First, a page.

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How Non-Profits Can Lower Costs Through a Cooperative Purchasing Program

Robert Bruce

Posted by Robert Bruce
Thu, Oct 02, 2014

Let’s face it, we all like to save money. Some of my friends think I’m cheap. I like to think ofHow non-profits save money myself as frugal. Whether it’s a discount on a dozen rib eyes at the big box shopping club, or a deal on a fleet of multifunction printers through cooperative purchasing, a dollar saved is a dollar earned. One way that nonprofit organizations, government agencies, and even some small businesses can save money on their capital expenses is through cooperative purchasing.

Recently, the Fairfax County, Virginia government awarded a contract to Meridian Imaging Solutions for Ricoh multifunction copiers and printers with detailed service level agreement (SLA) at substantial savings through a cooperative purchasing program, U.S. Communities, naming Meridian as an additional awardee for procurement purposes. This contract was competitively bid nationwide, and successfully won by Ricoh USA.

U.S. Communities aggregates the purchasing power of more than 90,000 public agencies nationwide by offering participating public agencies the ability to make purchases through existing, competitively solicited contracts between a supplier and a lead public agency. Nonprofit organizations are also eligible for U.S. Communities contracts and can take advantage of the competitive solicitation process to receive volume discount pricing. Here are the types of nonprofits that use U.S Communities:

  • 501(c)3 organizations
  • Private schools, colleges and universities
  • Religious groups
  • Community and social services establishments
  • Volunteer organizations
  • Trade associations and special interest groups
  • There is no cost to the nonprofit to participate in the U.S Communities program and no minimum order requirements.

But cost is not the only thing saved when nonprofits team up with a cooperative purchasing program such as U.S. Communities. Typically, nonprofits may not have the staffing or the time to price shop or get multiple quotes nor do they have the purchasing power of the Fairfax County Governement, the lead agency for the latest USC contract. By using U.S. Communities suppliers, nonprofits can not only have substantial discounts, but also can avoid the costly process of issuing an RFP which can cost up to $25,000. They can leverage cooperative purchasing standards and supplier commitments to receive the best value, savings, and save time as well.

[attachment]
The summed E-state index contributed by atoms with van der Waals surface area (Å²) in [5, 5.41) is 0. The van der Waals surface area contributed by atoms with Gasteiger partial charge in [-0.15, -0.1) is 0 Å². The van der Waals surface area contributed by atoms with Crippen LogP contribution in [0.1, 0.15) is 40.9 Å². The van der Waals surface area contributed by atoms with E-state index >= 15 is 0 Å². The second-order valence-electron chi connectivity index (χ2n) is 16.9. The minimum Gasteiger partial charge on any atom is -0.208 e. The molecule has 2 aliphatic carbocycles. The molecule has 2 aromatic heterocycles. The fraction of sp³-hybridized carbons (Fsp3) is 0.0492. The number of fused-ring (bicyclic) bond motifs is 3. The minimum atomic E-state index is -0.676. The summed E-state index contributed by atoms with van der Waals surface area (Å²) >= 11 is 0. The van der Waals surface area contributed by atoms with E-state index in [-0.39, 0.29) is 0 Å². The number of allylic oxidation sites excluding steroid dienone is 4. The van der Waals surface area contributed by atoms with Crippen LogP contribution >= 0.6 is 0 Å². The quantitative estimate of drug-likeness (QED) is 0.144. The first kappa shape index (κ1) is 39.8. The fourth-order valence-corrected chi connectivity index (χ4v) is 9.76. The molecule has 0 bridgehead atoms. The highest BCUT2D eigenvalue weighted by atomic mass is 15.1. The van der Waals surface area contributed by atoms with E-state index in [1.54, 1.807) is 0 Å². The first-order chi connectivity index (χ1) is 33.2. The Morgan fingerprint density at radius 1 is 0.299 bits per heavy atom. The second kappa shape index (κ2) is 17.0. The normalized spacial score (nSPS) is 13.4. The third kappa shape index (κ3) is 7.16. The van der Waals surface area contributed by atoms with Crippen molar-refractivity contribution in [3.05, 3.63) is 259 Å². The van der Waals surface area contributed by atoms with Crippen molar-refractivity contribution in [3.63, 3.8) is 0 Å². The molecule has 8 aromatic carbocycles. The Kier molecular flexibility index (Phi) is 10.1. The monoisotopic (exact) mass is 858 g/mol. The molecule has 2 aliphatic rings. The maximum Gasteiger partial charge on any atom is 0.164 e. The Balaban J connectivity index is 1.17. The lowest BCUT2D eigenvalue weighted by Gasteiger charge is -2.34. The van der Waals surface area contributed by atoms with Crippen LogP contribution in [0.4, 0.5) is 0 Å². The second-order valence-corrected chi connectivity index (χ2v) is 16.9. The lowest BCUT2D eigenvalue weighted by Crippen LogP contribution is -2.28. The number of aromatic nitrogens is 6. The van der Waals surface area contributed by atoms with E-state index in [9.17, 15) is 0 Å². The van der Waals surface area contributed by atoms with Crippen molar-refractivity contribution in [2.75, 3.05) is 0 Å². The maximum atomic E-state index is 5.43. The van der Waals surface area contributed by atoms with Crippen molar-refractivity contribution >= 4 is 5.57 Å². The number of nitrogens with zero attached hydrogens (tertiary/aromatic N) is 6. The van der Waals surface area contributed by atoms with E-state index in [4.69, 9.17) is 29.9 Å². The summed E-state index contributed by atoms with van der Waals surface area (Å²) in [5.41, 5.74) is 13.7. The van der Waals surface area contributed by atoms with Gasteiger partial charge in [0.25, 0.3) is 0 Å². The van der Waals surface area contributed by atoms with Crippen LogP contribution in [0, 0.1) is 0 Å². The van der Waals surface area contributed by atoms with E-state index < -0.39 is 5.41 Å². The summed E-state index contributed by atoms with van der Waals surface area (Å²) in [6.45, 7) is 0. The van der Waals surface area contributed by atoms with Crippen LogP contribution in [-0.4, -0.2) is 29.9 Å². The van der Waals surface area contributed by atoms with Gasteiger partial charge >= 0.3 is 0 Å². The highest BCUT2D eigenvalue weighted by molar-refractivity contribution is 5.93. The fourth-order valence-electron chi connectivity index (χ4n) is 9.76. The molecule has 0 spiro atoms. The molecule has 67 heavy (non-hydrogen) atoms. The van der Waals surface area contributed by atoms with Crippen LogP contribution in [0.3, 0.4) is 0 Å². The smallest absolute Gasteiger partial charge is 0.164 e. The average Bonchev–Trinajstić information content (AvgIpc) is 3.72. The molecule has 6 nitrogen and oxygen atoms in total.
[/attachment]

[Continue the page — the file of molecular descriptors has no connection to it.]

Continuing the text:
U.S. Communities is the only national purchasing cooperative founded by five leading national governmental organizations: National Association of Counties (NACO) www.naco.org National League of Cities (NLC) www.nlc.org Association of School Business Officials International (ASBO International) www.asbointl.org The United States Conference of Mayors www.usmayors.org and National Institute of Governmental Purchasing (NIGP) www.nigp.org. Also, the National Recreation and Park Association (NRPA) www.nrpa.org is a national sponsor.

U.S. Communities provides the best government procurement resources and solutions to local and state governments, school districts (K-12), higher education institutes, and nonprofits. The program offers:

  • No User Fees – no costs or fees to participate.

  • Best Overall Supplier Government Pricing – by combining the potential cooperative purchasing power of up to 90,000 public agencies, you are able to access the best overall supplier government pricing.

  • Oversight by Public Purchasing Professionals – third party audits on contracts ensure that program pricing commitments are met, with benchmark analyses against other suppliers and retailers to guarantee participants the best overall value.

A managed service provider, like Meridian, can answer any questions you may have regarding cooperative purchasing. Feel free to engage our experts for an assessment of your networking and printing solutions needs.

Click here to download a DIY print assessment template.

Robert Bruce

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